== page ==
You’re about to learn nine of the exact sales coaching habits and systems the world’s top B2B sales leaders follow to develop their sales teams successfully.
This isn’t an anecdotal article.
Seven of the nine habits I’ll talk about come from analyzing usage patterns of over 5,000 users in the Gong call coaching platform
The other two habits come from one-on-one, qualitative interviews with B2B sales leaders.
But before I reveal the nine habits we discovered, I want to let you in on something…
I’m a habit NUT.
I organize my life by tracking my habits.
I’ve read all the major books on habits, too.
I regularly put myself through the frustrating process of acquiring new good habits, while dropping bad ones like a hot piece of steel.
So, why this obsession with habits?
Because habits are the “leading indicators” of the results in your life.
In other words, habits dictate your “lagging indicators.”
They are the “cause” to all of your “effects.”
When you change your habits, you change your trajectory.
I’ve tried so many different approaches to building and sculpting my own habits, you’d think I was going for a RECORD or something.
And after all of this trial and error with habit formation, here’s what I’ve learned:
Most attempts at habit formation actually make your life WORSE.
Yes, you read that right.
Some of the things I’ve learned and tried with regards to habits actually made me less organized and productive (which is hard to imagine, because I’m a pretty disorganized person naturally).
When the typical person realizes the importance of habits and the influence they have on results, they usually try to do TOO much.
They try to develop too many habits at once, while attempting to drop as many of their bad habits as they can.
If you’re anything like me, you’ll go 3-4 days before reverting back to the same behaviors and habits you had before. But now, you’re beating yourself up for not being able to follow through.
Habits work one at a time. Trying to make too many changes at once will lead to frustrating failure.
And that’s why this article is so valuable.
Among the sea of thousands of potential habits you could acquire as a sales leader, here are just nine of them that have actually been VALIDATED with data.
Give yourself permission to single-mindedly focus on these until they have become a part of you.
Habit One: Coach by “Using” Your Team
The highest performing sales organizations in our analysis had the highest usage of Gong coaching features across their entire team… Not just the sales managers and leaders.
Reps themselves had an incredibly high frequency of commenting on calls, sharing calls, reviewing their own calls and their peers’ calls, etc.
And by the way, every day, your best sales reps have calls and demos that could be used as awesome examples of how to sell better.
Take advantage of that.
Capture your sales team’s best calls, emails, and other key moments so they can be reproduced across the rest of the team.
Enabling your salespeople to swap ideas for how to sell better introduces leverage to your coaching efforts.
Don’t give into the illusion that you have to do everything yourself.
Record calls. Share awesome follow-up emails. Hold brainstorming sessions with your team.
Let their best work do some of your heavy lifting as a sales coach.
Let “osmosis” do its work by enabling your team to bounce ideas off of each other. Not everything has to come from you.
Habit Two: Invest In the “Middle of the Pack”
Every sales team can be summed up into three groups:
- – the top 10-20% of your team
- – also known as “the core” or “middle of the pack.” This group usually makes up 60-80% of your team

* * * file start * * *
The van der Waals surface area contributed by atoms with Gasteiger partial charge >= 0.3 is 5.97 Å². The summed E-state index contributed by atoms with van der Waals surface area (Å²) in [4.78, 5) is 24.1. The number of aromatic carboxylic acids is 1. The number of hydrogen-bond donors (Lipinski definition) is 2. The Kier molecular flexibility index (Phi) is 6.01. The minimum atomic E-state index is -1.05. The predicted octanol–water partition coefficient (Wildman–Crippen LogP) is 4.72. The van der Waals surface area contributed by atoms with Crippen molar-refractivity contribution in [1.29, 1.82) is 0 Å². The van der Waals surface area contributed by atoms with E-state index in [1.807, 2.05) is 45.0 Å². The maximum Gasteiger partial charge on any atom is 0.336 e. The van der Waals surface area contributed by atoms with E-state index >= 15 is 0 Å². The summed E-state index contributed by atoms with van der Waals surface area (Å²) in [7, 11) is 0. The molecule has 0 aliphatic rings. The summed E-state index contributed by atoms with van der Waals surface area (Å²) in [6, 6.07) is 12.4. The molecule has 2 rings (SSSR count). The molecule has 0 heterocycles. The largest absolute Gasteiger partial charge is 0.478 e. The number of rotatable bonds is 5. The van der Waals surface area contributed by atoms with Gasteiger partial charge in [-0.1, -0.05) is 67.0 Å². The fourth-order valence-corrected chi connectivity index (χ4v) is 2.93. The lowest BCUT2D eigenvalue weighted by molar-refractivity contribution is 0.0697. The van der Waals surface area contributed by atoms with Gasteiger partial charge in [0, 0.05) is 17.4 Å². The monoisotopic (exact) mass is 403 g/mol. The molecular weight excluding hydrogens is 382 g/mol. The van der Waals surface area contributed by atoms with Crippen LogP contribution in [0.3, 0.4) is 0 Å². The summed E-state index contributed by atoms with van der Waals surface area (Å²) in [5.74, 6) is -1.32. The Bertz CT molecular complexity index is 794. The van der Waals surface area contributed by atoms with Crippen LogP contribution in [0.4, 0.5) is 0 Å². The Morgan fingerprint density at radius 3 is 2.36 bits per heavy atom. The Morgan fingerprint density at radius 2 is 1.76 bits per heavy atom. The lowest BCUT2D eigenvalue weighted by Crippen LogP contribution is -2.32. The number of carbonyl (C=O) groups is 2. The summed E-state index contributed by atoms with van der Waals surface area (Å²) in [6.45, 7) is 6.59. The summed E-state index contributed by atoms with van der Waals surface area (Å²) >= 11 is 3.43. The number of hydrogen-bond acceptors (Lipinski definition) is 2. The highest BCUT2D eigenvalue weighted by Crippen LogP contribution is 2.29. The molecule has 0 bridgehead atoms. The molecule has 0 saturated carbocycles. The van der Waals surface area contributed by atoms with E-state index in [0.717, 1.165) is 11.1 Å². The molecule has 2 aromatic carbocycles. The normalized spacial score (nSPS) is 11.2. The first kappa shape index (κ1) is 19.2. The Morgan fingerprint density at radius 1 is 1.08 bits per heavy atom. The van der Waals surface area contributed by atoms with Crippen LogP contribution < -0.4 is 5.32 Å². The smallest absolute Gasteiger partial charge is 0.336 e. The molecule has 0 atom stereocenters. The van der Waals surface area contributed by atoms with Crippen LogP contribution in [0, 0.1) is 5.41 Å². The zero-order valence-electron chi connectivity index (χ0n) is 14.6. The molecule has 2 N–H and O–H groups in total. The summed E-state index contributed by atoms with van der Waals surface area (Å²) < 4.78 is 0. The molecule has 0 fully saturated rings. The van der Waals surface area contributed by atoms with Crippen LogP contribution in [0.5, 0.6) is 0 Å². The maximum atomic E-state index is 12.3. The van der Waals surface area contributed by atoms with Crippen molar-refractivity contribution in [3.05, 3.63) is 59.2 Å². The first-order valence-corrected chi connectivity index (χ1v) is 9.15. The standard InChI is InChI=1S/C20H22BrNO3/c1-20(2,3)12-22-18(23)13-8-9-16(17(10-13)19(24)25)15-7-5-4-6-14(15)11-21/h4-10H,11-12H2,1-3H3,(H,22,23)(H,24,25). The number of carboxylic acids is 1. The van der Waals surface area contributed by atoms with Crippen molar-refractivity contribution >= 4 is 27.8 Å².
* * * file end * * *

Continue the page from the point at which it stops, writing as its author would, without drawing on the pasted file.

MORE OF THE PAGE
- – these are the guys and gals on the bottom 20% of the performance rungs
The highest leverage group to focus your coaching and development efforts on is the average performers.
Coaching your top performers has no leverage. They’re already on top.
The world’s greatest golfers practice all day in hopes to shave maybe 1-2 strokes off of their 18 hole game. The same applies to the world’s greatest salespeople. Improvements are painfully incremental at the top.
What about your bottom performers?
Glad you asked.
There are exceptions to this principle, but generally speaking, you can’t coach away a poor fit for a job.
Instead of trying to coach your low performers, you should focus on placing them in a better suited role.
That leaves us with the middle-of-the-pack: your average performers. The people that make up the bulk of your sales force.
Most of your average performers have locked up, untapped potential waiting to be unleashed by a skillful coach.
They have demonstrated moderate amounts of success, but haven’t found a way to make it repeatable.
Leverage in your coaching efforts lies in shifting your average performers into top performer status.
And that’s where the best sales leaders spent most of their time within Gong – on coaching their average performers’ calls.
Coaching your entire team evenly is the first thing preventing you from coaching your entire team effectively. Not all coaching efforts are created equal.
Don’t ignore your top and bottom performers entirely. But focus primarily on your Average Joe’s. They are where you have the most room for improvement. Many of them are probably ambitious, but frustrated, in desperate need of guidance.
Habit Three: Don’t Water the Garden with a Firehose
Mastery comes from developing 1-2 skills at a time. The human brain can’t efficiently focus on more than that at once.
What happens when you try to coach your reps on 5-6 different behaviors at one time? Reps absorb surface-level information but fail to change their selling behavior in a live setting. There are too many things to focus on, and they are left in the same condition as they started. They are spread too thin and end up randomly “pinging” between the 5-6 behaviors you taught, failing to form a long-term productive habit. They fizzle out to what they were doing before.
Instead of drilling several shallow oil wells, go deep with just one or two.
That’s how you strike pay dirt.
Too much information at once is like watering a plant with a firehose.
Habit Four: Establish a Coaching Cadence
Have you ever heard the story of the 20-mile march?
It’s a story about two ships racing to Antarctica.
The first captain’s approach was to sail 20 miles each day – no more, no less – come rain or shine. Even in the most chaotic weather conditions, they’d plow ahead 20 miles. And in calm waters, they’d still only go 20 miles. The idea was consistency regardless of the weather.